An important decision was recently issued by the National Labor Relations Board (NLRB) which directly impacts (1) every internal investigation conducted by or on behalf of a company and (2) the ability of the employer to tell employees that the internal investigation is confidential and not to discuss it with other employees.  Employers who routinely direct employees not to discuss internal investigations, due to confidentiality, should be prepared to demonstrate that confidentiality is necessary to further a legitimate business interest.  This NLRB decision applies equally to unionized and nonunion employers.

Beware Infringing on Employees’ Rights to Discuss Discipline or an Internal Investigation

In Banner Health System d/b/a Banner Estrella Medical Center, 362 NLRB No. 137 (June 26, 2015) the labor board ruled that a general employer policy requiring confidentiality by employees during an internal investigation would unlawfully interfere with an employee’s rights to discuss discipline or on-going disciplinary investigations of themselves or co-workers.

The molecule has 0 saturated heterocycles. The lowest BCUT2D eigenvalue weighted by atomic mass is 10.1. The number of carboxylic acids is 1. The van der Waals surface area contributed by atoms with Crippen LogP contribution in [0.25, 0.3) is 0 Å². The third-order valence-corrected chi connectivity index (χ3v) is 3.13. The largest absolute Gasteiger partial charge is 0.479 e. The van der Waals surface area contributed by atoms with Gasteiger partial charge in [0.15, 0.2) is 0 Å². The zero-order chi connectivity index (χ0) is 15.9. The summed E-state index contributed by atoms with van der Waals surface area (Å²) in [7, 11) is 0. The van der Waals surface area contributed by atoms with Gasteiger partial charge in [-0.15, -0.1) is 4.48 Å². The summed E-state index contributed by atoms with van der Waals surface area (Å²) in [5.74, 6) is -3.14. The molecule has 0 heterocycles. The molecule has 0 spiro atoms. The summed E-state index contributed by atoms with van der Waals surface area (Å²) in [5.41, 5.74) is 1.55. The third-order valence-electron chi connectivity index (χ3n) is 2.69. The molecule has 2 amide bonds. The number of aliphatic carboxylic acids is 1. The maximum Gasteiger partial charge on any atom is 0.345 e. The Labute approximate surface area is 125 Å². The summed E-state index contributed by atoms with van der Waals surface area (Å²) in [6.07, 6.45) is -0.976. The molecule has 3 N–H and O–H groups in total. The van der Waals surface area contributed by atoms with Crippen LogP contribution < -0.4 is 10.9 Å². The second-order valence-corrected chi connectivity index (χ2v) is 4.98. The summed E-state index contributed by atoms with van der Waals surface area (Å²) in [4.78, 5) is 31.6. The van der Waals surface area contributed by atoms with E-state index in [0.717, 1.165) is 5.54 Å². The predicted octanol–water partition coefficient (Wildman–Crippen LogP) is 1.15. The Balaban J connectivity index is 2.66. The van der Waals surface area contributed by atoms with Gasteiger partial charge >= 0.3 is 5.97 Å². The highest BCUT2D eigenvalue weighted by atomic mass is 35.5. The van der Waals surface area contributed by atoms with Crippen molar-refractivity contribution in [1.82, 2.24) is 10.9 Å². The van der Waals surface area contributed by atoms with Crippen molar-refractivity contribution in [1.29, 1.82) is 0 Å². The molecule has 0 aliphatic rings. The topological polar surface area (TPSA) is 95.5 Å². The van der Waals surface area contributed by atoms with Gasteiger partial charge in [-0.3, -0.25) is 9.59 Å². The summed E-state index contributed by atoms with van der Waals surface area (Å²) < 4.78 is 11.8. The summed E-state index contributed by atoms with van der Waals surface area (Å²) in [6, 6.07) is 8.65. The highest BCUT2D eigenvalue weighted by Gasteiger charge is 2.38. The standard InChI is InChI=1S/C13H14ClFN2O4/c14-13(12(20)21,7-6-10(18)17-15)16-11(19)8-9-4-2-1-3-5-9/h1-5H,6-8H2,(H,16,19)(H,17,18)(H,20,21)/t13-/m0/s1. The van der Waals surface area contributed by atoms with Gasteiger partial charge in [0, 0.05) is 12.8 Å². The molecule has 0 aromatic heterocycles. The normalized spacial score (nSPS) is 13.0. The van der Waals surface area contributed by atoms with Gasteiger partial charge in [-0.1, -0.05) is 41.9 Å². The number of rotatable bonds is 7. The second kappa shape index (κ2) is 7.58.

Consider Four Guidelines Before Issuing a Blanket Confidentiality Statement

Now, instead of being able to tell employees with a blanket statement that the internal investigation was confidential and not to talk to fellow employees about it, the NLRB stated that in order for such a warning to be given, the employer must consider whether:

  1. An investigation witness needs protection
  2. Evidence may be destroyed
  3. Testimony may be falsified
  4. Preventing a cover-up is an issue

Employers and their investigators must now also consider the nature of the investigation, the identity of the witness, and the necessity of giving a confidential warning to employees who are being interviewed.

More Steps Every Employer Should Take

So what should you do to protect the confidentiality of the internal investigation, comply with NLRB guidance, and prevent employee complaints that could, in some cases, result in a lawsuit, settlement or other form of sanction?

  1. Review your internal investigation policies.
  2. Revise forms you give or show to witnesses being interviewed the confidentiality of the internal investigation is confidential
  3. Discuss this decision with Human Resources to avoid potential violations of the National Labor Relations Act.

Finally, as the Association of Certified Fraud Examiners (ACFE) has pointed out, it may also be necessary to retrain your HR professionals.

This blog is for informational purposes only and does not constitute a legal opinion or advice.